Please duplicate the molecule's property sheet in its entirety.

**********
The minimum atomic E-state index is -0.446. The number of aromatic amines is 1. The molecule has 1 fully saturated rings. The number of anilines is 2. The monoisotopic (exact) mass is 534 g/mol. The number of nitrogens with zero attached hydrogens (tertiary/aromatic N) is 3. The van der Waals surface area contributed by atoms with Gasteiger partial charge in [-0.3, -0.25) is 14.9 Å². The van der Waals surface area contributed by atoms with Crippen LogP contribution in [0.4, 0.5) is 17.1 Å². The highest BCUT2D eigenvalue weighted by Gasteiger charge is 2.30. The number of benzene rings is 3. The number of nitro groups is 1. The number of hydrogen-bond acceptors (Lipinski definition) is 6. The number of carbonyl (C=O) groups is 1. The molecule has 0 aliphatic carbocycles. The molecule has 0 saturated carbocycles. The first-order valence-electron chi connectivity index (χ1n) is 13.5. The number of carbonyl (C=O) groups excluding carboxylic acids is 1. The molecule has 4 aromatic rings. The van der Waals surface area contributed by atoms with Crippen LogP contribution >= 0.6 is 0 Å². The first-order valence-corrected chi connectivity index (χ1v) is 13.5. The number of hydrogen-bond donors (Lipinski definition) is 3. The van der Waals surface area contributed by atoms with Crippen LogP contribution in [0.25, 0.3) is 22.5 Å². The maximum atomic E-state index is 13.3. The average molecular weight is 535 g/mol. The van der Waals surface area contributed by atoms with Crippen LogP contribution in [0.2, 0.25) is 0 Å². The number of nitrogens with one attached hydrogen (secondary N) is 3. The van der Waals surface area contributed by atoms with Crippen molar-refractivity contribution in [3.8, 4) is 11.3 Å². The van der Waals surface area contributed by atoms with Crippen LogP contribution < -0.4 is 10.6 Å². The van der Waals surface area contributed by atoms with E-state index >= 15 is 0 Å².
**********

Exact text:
The minimum atomic E-state index is -0.446. The number of aromatic amines is 1. The molecule has 1 fully saturated rings. The number of anilines is 2. The monoisotopic (exact) mass is 534 g/mol. The number of nitrogens with zero attached hydrogens (tertiary/aromatic N) is 3. The van der Waals surface area contributed by atoms with Gasteiger partial charge in [-0.3, -0.25) is 14.9 Å². The van der Waals surface area contributed by atoms with Crippen LogP contribution in [0.4, 0.5) is 17.1 Å². The highest BCUT2D eigenvalue weighted by Gasteiger charge is 2.30. The number of benzene rings is 3. The number of nitro groups is 1. The number of hydrogen-bond acceptors (Lipinski definition) is 6. The number of carbonyl (C=O) groups is 1. The molecule has 0 aliphatic carbocycles. The molecule has 0 saturated carbocycles. The first-order valence-electron chi connectivity index (χ1n) is 13.5. The number of carbonyl (C=O) groups excluding carboxylic acids is 1. The molecule has 4 aromatic rings. The van der Waals surface area contributed by atoms with Crippen LogP contribution >= 0.6 is 0 Å². The first-order valence-corrected chi connectivity index (χ1v) is 13.5. The number of hydrogen-bond donors (Lipinski definition) is 3. The van der Waals surface area contributed by atoms with Crippen LogP contribution in [0.25, 0.3) is 22.5 Å². The maximum atomic E-state index is 13.3. The average molecular weight is 535 g/mol. The van der Waals surface area contributed by atoms with Crippen LogP contribution in [0.2, 0.25) is 0 Å². The number of nitrogens with one attached hydrogen (secondary N) is 3. The van der Waals surface area contributed by atoms with Crippen molar-refractivity contribution in [3.8, 4) is 11.3 Å². The van der Waals surface area contributed by atoms with Crippen LogP contribution < -0.4 is 10.6 Å². The van der Waals surface area contributed by atoms with E-state index >= 15 is 0 Å².